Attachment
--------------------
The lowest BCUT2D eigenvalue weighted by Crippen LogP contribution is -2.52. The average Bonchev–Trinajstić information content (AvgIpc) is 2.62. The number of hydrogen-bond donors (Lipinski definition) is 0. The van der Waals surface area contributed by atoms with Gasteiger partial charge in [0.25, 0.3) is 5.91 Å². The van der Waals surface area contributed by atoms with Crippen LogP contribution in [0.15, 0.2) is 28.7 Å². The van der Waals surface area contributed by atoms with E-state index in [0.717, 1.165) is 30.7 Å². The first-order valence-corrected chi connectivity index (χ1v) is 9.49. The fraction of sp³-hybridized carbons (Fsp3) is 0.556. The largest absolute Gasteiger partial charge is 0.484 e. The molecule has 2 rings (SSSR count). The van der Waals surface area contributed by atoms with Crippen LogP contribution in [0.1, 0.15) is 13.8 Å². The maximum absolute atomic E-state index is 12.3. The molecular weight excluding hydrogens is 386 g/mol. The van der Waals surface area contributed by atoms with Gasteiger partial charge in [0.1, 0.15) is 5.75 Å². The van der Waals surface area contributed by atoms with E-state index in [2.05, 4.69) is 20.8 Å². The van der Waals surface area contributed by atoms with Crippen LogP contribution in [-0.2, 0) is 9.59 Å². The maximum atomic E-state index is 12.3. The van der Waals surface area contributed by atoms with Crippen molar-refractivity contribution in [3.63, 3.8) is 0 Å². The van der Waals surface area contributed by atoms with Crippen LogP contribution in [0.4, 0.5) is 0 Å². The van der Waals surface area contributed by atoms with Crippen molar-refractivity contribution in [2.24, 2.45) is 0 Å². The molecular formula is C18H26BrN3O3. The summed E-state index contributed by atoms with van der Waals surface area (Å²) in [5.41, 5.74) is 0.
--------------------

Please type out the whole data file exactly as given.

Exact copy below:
The lowest BCUT2D eigenvalue weighted by Crippen LogP contribution is -2.52. The average Bonchev–Trinajstić information content (AvgIpc) is 2.62. The number of hydrogen-bond donors (Lipinski definition) is 0. The van der Waals surface area contributed by atoms with Gasteiger partial charge in [0.25, 0.3) is 5.91 Å². The van der Waals surface area contributed by atoms with Crippen LogP contribution in [0.15, 0.2) is 28.7 Å². The van der Waals surface area contributed by atoms with E-state index in [0.717, 1.165) is 30.7 Å². The first-order valence-corrected chi connectivity index (χ1v) is 9.49. The fraction of sp³-hybridized carbons (Fsp3) is 0.556. The largest absolute Gasteiger partial charge is 0.484 e. The molecule has 2 rings (SSSR count). The van der Waals surface area contributed by atoms with Crippen LogP contribution in [0.1, 0.15) is 13.8 Å². The maximum absolute atomic E-state index is 12.3. The molecular weight excluding hydrogens is 386 g/mol. The van der Waals surface area contributed by atoms with Gasteiger partial charge in [0.1, 0.15) is 5.75 Å². The van der Waals surface area contributed by atoms with E-state index in [2.05, 4.69) is 20.8 Å². The van der Waals surface area contributed by atoms with Crippen LogP contribution in [-0.2, 0) is 9.59 Å². The maximum atomic E-state index is 12.3. The van der Waals surface area contributed by atoms with Crippen molar-refractivity contribution in [3.63, 3.8) is 0 Å². The van der Waals surface area contributed by atoms with Crippen LogP contribution in [0.4, 0.5) is 0 Å². The van der Waals surface area contributed by atoms with Crippen molar-refractivity contribution in [2.24, 2.45) is 0 Å². The molecular formula is C18H26BrN3O3. The summed E-state index contributed by atoms with van der Waals surface area (Å²) in [5.41, 5.74) is 0.